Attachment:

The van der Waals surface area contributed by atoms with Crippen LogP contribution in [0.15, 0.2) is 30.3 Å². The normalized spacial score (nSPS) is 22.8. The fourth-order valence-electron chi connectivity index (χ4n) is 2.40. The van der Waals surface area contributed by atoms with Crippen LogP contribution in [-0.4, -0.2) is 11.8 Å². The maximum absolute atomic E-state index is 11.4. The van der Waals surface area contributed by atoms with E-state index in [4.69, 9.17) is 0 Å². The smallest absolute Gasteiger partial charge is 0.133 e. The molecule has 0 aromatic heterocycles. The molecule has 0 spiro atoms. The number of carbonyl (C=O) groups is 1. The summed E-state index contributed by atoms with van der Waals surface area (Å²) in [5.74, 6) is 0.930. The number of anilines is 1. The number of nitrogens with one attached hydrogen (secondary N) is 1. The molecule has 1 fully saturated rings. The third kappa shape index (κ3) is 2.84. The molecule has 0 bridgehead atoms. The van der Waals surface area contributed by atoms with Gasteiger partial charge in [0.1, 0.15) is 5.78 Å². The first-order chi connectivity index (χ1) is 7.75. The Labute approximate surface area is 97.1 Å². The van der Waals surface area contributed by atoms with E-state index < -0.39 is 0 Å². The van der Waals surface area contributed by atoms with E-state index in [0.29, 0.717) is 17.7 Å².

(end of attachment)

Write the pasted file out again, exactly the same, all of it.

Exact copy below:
The van der Waals surface area contributed by atoms with Crippen LogP contribution in [0.15, 0.2) is 30.3 Å². The normalized spacial score (nSPS) is 22.8. The fourth-order valence-electron chi connectivity index (χ4n) is 2.40. The van der Waals surface area contributed by atoms with Crippen LogP contribution in [-0.4, -0.2) is 11.8 Å². The maximum absolute atomic E-state index is 11.4. The van der Waals surface area contributed by atoms with E-state index in [4.69, 9.17) is 0 Å². The smallest absolute Gasteiger partial charge is 0.133 e. The molecule has 0 aromatic heterocycles. The molecule has 0 spiro atoms. The number of carbonyl (C=O) groups is 1. The summed E-state index contributed by atoms with van der Waals surface area (Å²) in [5.74, 6) is 0.930. The number of anilines is 1. The number of nitrogens with one attached hydrogen (secondary N) is 1. The molecule has 1 fully saturated rings. The third kappa shape index (κ3) is 2.84. The molecule has 0 bridgehead atoms. The van der Waals surface area contributed by atoms with Gasteiger partial charge in [0.1, 0.15) is 5.78 Å². The first-order chi connectivity index (χ1) is 7.75. The Labute approximate surface area is 97.1 Å². The van der Waals surface area contributed by atoms with E-state index < -0.39 is 0 Å². The van der Waals surface area contributed by atoms with E-state index in [0.29, 0.717) is 17.7 Å².